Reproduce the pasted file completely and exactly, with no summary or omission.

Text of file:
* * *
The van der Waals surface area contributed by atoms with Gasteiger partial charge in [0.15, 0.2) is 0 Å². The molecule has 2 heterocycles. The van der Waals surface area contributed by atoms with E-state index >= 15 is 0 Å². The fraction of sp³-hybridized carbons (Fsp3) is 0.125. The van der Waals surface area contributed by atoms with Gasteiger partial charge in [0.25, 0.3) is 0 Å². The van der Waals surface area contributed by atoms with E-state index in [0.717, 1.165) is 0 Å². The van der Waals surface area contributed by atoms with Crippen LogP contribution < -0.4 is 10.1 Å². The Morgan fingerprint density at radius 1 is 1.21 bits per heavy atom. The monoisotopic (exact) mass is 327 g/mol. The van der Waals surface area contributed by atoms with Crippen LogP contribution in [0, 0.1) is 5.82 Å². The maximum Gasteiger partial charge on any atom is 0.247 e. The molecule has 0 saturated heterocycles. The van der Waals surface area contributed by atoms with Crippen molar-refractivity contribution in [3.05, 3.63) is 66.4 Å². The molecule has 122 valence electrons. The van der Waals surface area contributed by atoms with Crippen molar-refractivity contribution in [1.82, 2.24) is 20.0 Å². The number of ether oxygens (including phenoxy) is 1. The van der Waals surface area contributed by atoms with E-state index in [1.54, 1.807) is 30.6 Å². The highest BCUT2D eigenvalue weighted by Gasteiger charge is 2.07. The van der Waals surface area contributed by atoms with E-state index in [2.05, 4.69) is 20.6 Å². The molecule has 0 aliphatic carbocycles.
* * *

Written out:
The van der Waals surface area contributed by atoms with Gasteiger partial charge in [0.15, 0.2) is 0 Å². The molecule has 2 heterocycles. The van der Waals surface area contributed by atoms with E-state index >= 15 is 0 Å². The fraction of sp³-hybridized carbons (Fsp3) is 0.125. The van der Waals surface area contributed by atoms with Gasteiger partial charge in [0.25, 0.3) is 0 Å². The van der Waals surface area contributed by atoms with E-state index in [0.717, 1.165) is 0 Å². The van der Waals surface area contributed by atoms with Crippen LogP contribution < -0.4 is 10.1 Å². The Morgan fingerprint density at radius 1 is 1.21 bits per heavy atom. The monoisotopic (exact) mass is 327 g/mol. The van der Waals surface area contributed by atoms with Crippen LogP contribution in [0, 0.1) is 5.82 Å². The maximum Gasteiger partial charge on any atom is 0.247 e. The molecule has 0 saturated heterocycles. The van der Waals surface area contributed by atoms with Crippen molar-refractivity contribution in [3.05, 3.63) is 66.4 Å². The molecule has 122 valence electrons. The van der Waals surface area contributed by atoms with Crippen molar-refractivity contribution in [1.82, 2.24) is 20.0 Å². The number of ether oxygens (including phenoxy) is 1. The van der Waals surface area contributed by atoms with E-state index in [1.54, 1.807) is 30.6 Å². The highest BCUT2D eigenvalue weighted by Gasteiger charge is 2.07. The van der Waals surface area contributed by atoms with E-state index in [2.05, 4.69) is 20.6 Å². The molecule has 0 aliphatic carbocycles.